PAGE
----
Saturday, March 14, 2015

The New York Times Reverses Course On Clinton's Emails

Public Editor Admits Fault In Reporting

ALEXANDREA BOGUH, Media Matters
March 13, 2015 1:59 PM EDT ›››

The New York Times has begun to quietly reverse course on reports about former Secretary of State Hillary Clinton's private email use, after Times public editor Margaret Sullivan admitted that the publication's initial misleading insinuation that Clinton violated the law was "not without fault." The new, more accurate reporting underscores the publication's initial sloppiness and rush to judgment.

The New York Times' Public Editor Admits Fault In Publication's Initial Reporting On Emails

NYT Public Editor Admits Original Story "Was Not Without Fault." On March 8, the Times' public editor Margaret Sullivan responded to criticism of the paper's initial reporting on Clinton's use of private email while secretary of state, stating that the story "was not without fault" and "should have been clearer about precisely what regulations might have been violated." [The New York Times, 3/8/15]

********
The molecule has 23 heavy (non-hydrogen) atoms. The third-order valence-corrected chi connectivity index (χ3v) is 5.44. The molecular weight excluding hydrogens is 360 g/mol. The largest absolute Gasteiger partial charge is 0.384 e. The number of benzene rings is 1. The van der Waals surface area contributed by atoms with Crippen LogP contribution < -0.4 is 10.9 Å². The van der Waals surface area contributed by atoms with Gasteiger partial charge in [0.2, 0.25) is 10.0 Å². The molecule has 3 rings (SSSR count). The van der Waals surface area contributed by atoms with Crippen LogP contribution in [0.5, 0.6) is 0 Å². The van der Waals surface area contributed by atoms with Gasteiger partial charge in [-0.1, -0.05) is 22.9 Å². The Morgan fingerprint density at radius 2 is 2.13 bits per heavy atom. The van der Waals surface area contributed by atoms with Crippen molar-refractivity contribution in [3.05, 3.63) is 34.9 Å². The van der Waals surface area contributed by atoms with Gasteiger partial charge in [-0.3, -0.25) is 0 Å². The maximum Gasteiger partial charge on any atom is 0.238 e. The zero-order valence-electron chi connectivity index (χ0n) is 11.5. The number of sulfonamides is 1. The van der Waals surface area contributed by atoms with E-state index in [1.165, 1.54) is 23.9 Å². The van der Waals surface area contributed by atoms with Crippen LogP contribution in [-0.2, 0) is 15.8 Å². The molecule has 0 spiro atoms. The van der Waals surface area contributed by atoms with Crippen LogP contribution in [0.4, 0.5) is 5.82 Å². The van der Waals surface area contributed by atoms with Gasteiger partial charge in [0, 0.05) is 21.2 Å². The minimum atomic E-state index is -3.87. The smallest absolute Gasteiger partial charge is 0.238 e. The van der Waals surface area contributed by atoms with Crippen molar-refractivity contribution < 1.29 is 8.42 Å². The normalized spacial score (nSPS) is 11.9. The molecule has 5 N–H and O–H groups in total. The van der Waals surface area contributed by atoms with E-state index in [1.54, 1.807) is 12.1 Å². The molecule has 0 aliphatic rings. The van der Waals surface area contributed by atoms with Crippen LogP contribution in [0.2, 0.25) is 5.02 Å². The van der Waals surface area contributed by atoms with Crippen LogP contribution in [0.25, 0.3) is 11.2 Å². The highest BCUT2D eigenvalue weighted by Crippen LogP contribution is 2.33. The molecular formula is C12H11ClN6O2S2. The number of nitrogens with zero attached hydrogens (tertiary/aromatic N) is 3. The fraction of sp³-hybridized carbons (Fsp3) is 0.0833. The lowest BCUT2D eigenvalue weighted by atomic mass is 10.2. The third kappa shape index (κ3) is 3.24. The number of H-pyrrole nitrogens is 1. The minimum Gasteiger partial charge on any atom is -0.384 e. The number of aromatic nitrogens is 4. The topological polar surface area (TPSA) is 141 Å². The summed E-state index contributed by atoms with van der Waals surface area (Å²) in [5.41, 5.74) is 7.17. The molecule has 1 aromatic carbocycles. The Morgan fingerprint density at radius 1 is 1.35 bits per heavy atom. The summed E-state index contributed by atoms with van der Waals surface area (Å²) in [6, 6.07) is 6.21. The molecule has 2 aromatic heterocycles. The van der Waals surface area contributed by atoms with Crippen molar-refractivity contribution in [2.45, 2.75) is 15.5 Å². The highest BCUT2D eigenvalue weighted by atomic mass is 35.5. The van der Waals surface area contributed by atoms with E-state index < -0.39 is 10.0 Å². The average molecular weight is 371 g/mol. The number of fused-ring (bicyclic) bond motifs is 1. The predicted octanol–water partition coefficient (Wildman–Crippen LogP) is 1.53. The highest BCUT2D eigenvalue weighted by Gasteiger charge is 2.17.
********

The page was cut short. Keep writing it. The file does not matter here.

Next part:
The New York Times Quietly Shifts Positions In New Report On Clinton's Emails

NYT Then: Clinton "May Have Violated" Federal Law With Email Use. In its initial report, the Times accused Clinton of possibly having "violated federal requirements that officials' correspondence be retained as part of the agency's record" with her use of personal email for official government business during her time at the department, specifically citing the Federal Records Act. [The New York Times, 3/2/15]

NYT Now: Guidelines On Email Use Were Vague, "Until Three Months Ago There Was No Law." The Times' earlier allegation that Clinton may have violated federal law was undercut by a subsequent report published over a week later explaining that oversight of email guidelines have been "vague" at the time Clinton worked at the State Department.

(More here.)

1 Comments:

Blogger Tom Koch said...

Perhaps it was all the vast right wing conspiracy...

7:34 PM  

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